Which means that list.insert(0,x) will insert x in front of the item at index 0, and list.insert(len(list),x) will insert x at the end of the list(similar to list.append(x)) before the position at index len(list)[this index doesn’t exist for any list]

Method For Subtraction

In Python, as much as we can add items into a list, Python lists also permit us to remove or delete items from lists.

#1) list.pop( [i] )

The pop() method removes and returns an item from a list. This method can take an optional index value as an argument(represented by the square bracket around i in the method’s signature which denotes “optional” and not a list), which denotes the index position from where to remove an item.

If none is given, then it defaults to -1 i.e. the last item of the list will be removed and returned.

Example 5: Given the list of cars below, we can decide to remove items from this list at any index position we wish to, thanks to pop()

>>> cars = ['Toyota','Audi','BMW','Bugatti','Bently','Aston Martin'] #cars
>>> cars
['Toyota', 'Audi', 'BMW', 'Bugatti', 'Bently', 'Aston Martin']
>>> toyota = cars.pop(0) # remove and return car at index 0
>>> cars
['Audi', 'BMW', 'Bugatti', 'Bently', 'Aston Martin']
>>> toyota
>>> bugatti = cars.pop(2) # remove and return car at index 2
>>> cars
['Audi', 'BMW', 'Bently', 'Aston Martin']
>>> bugatti
>>> aston_martin = cars.pop() # remove and return the last car in the list(at index -1)
>>> cars
['Audi', 'BMW', 'Bently']
>>> aston_martin
'Aston Martin'

#2) list.remove(x)

The Python list method remove(x) removes the first occurrence of an item that is equal to x.

The method remove() is useful when we want to remove an item from a list but we don’t care about the item and we don’t know where exactly it is positioned in the list.

Example 6: We have a list of books and we want to remove a specific book by name from the list as we don’t need it anymore.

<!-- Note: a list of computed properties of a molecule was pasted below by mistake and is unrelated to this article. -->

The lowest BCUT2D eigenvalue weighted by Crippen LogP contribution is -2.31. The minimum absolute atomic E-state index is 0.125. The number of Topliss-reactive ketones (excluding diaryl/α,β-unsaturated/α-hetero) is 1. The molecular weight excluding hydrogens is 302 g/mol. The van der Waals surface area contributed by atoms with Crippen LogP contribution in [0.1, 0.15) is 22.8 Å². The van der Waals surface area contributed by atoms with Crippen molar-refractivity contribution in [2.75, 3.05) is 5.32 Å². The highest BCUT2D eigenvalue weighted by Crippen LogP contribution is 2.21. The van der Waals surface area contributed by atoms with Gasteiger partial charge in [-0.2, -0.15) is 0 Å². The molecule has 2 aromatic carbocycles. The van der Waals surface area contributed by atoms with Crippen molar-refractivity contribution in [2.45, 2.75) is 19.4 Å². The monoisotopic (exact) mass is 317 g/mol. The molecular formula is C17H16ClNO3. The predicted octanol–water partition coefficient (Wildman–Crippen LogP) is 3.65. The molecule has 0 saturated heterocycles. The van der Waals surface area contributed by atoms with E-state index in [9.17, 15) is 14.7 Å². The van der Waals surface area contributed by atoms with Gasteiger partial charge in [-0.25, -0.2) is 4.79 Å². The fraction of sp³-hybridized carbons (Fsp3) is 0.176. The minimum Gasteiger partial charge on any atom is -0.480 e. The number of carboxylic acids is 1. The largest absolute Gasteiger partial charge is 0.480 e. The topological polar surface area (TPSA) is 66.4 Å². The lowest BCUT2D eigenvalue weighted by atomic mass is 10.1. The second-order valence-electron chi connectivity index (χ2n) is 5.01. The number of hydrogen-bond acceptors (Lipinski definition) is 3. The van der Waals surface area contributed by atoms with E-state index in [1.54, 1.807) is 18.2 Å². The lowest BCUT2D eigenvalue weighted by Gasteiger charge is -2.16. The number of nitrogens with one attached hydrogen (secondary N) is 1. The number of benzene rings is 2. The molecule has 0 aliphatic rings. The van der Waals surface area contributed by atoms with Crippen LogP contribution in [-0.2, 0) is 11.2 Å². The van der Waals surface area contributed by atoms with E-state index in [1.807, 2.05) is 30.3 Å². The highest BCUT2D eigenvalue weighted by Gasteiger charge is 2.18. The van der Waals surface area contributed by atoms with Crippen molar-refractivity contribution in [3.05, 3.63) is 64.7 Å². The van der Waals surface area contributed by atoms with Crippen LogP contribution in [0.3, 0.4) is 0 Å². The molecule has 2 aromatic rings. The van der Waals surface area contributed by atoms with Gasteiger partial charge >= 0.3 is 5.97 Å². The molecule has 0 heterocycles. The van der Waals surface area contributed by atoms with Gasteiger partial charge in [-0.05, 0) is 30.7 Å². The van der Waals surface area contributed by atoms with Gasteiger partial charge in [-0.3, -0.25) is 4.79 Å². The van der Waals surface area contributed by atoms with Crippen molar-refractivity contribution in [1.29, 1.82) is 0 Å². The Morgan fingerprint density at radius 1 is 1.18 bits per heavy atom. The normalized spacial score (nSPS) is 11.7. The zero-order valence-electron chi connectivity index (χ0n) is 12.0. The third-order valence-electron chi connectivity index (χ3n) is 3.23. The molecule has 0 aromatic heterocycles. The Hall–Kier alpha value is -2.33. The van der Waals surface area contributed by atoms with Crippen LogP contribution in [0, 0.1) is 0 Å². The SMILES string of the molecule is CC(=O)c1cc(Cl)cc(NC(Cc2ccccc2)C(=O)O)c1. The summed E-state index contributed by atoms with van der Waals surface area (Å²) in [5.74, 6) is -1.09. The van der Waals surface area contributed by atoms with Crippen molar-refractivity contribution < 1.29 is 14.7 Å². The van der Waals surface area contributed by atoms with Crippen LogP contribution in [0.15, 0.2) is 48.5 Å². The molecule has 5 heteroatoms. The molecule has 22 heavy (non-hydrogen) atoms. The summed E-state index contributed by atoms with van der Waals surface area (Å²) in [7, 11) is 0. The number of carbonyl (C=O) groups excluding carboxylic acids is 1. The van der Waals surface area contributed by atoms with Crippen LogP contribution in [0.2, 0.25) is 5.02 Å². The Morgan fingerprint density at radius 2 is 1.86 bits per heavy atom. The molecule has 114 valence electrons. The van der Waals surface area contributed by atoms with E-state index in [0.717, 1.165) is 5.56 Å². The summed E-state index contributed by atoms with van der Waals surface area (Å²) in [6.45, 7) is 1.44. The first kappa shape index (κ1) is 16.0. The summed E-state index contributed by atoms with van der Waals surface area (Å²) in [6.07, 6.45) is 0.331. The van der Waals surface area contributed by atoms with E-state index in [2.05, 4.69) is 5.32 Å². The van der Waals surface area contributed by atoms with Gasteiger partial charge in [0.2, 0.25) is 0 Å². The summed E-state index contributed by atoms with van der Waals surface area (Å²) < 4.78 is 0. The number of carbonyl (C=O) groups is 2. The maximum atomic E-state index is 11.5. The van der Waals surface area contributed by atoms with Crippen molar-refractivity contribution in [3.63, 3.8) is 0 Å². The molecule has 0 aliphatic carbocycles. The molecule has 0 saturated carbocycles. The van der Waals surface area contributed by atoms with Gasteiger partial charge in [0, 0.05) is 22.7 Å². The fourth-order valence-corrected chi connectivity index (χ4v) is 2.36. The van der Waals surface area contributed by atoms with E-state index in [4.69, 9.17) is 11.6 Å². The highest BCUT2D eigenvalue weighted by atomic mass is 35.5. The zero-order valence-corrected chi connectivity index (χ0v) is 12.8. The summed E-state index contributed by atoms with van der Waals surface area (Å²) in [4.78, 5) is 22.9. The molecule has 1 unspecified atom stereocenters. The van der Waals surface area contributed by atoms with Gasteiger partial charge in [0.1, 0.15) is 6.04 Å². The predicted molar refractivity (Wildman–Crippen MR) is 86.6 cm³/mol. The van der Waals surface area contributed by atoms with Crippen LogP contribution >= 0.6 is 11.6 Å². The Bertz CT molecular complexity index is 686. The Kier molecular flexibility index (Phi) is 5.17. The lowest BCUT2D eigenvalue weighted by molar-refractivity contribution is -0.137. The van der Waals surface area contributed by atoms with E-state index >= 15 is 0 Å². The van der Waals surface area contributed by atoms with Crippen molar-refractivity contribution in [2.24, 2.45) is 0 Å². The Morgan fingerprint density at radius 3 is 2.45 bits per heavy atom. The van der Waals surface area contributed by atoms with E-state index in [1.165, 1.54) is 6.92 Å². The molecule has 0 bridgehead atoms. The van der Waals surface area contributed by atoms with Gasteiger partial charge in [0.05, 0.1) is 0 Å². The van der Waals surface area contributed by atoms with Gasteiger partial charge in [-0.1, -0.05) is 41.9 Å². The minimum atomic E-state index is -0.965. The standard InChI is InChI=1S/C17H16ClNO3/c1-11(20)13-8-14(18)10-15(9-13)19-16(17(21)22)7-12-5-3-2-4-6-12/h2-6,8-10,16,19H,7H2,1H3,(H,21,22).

>>> books = ['python for beginners','python in a nutshell','python in action'] # list of books
>>> books
['python for beginners', 'python in a nutshell', 'python in action']
>>> book_to_remove = 'python in a nutshell' # book to be removed
>>> books.remove(book_to_remove)  # remove book
>>> books
['python for beginners', 'python in action']

Note: If an item is given to remove() as an argument but it doesn’t exist in the list, a ValueError is raised. So, this method should always be called inside a try-except to handle the exception.

We can see some few differences between the methods pop() and remove() as shown below:

1Accepts an optional argument and should be an index position of the item to be removed. If index out of range, an IndexError is raisedAccepts an argument and should be the item to be removed. If item not in list, a ValueError is raised
2Removes the item from the list and returns it.Removes the item from the list but doesn’t return it.

#3) list.clear()

Python list method clear() removes all items from the list, thereby making it empty. It takes no arguments.

This method is useful for re-assigning the list object with new values.

Example 7: We have a list that holds a collection of names, but we want to replace the names with new names. In this case, we first clear the previous names by making the list object empty, then add our new names with one of the different Python list methods for an addition that we saw above.

>>> names = ['enow','kevin','eyong']   # our collection of names
>>> names.clear()                              # clear the list object
>>> names
>>> names.extend(['ayamba','derrick','fred'])   # add new names with the extend() method
>>> names